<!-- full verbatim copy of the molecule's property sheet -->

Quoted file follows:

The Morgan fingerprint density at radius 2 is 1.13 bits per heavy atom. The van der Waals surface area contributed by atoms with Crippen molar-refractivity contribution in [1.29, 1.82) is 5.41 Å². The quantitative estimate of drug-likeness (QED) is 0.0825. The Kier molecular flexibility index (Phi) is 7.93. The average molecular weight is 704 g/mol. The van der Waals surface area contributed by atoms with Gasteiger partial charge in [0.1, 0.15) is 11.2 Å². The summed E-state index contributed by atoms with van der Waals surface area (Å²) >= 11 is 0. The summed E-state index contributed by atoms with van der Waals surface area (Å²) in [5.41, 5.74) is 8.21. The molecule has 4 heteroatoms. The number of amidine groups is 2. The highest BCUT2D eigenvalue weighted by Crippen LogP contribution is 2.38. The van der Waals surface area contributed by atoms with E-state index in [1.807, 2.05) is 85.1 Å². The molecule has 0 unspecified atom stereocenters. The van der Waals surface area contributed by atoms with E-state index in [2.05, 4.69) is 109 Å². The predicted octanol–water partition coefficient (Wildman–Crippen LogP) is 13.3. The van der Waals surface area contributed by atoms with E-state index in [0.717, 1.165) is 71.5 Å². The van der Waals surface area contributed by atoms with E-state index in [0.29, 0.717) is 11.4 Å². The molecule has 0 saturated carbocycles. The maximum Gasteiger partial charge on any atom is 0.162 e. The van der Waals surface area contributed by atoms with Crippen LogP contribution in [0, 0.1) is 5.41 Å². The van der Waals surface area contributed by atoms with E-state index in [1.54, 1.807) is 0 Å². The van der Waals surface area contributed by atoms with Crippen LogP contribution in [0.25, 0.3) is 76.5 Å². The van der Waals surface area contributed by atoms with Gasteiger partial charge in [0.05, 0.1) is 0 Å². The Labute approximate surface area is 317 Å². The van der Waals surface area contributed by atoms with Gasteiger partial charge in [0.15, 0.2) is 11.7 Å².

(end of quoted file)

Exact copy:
The Morgan fingerprint density at radius 2 is 1.13 bits per heavy atom. The van der Waals surface area contributed by atoms with Crippen molar-refractivity contribution in [1.29, 1.82) is 5.41 Å². The quantitative estimate of drug-likeness (QED) is 0.0825. The Kier molecular flexibility index (Phi) is 7.93. The average molecular weight is 704 g/mol. The van der Waals surface area contributed by atoms with Gasteiger partial charge in [0.1, 0.15) is 11.2 Å². The summed E-state index contributed by atoms with van der Waals surface area (Å²) >= 11 is 0. The summed E-state index contributed by atoms with van der Waals surface area (Å²) in [5.41, 5.74) is 8.21. The molecule has 4 heteroatoms. The number of amidine groups is 2. The highest BCUT2D eigenvalue weighted by Crippen LogP contribution is 2.38. The van der Waals surface area contributed by atoms with E-state index in [1.807, 2.05) is 85.1 Å². The molecule has 0 unspecified atom stereocenters. The van der Waals surface area contributed by atoms with E-state index in [2.05, 4.69) is 109 Å². The predicted octanol–water partition coefficient (Wildman–Crippen LogP) is 13.3. The van der Waals surface area contributed by atoms with E-state index in [0.717, 1.165) is 71.5 Å². The van der Waals surface area contributed by atoms with E-state index in [0.29, 0.717) is 11.4 Å². The molecule has 0 saturated carbocycles. The maximum Gasteiger partial charge on any atom is 0.162 e. The van der Waals surface area contributed by atoms with Crippen LogP contribution in [0, 0.1) is 5.41 Å². The van der Waals surface area contributed by atoms with E-state index in [1.54, 1.807) is 0 Å². The van der Waals surface area contributed by atoms with Crippen LogP contribution in [0.25, 0.3) is 76.5 Å². The van der Waals surface area contributed by atoms with Gasteiger partial charge in [0.05, 0.1) is 0 Å². The Labute approximate surface area is 317 Å². The van der Waals surface area contributed by atoms with Gasteiger partial charge in [0.15, 0.2) is 11.7 Å².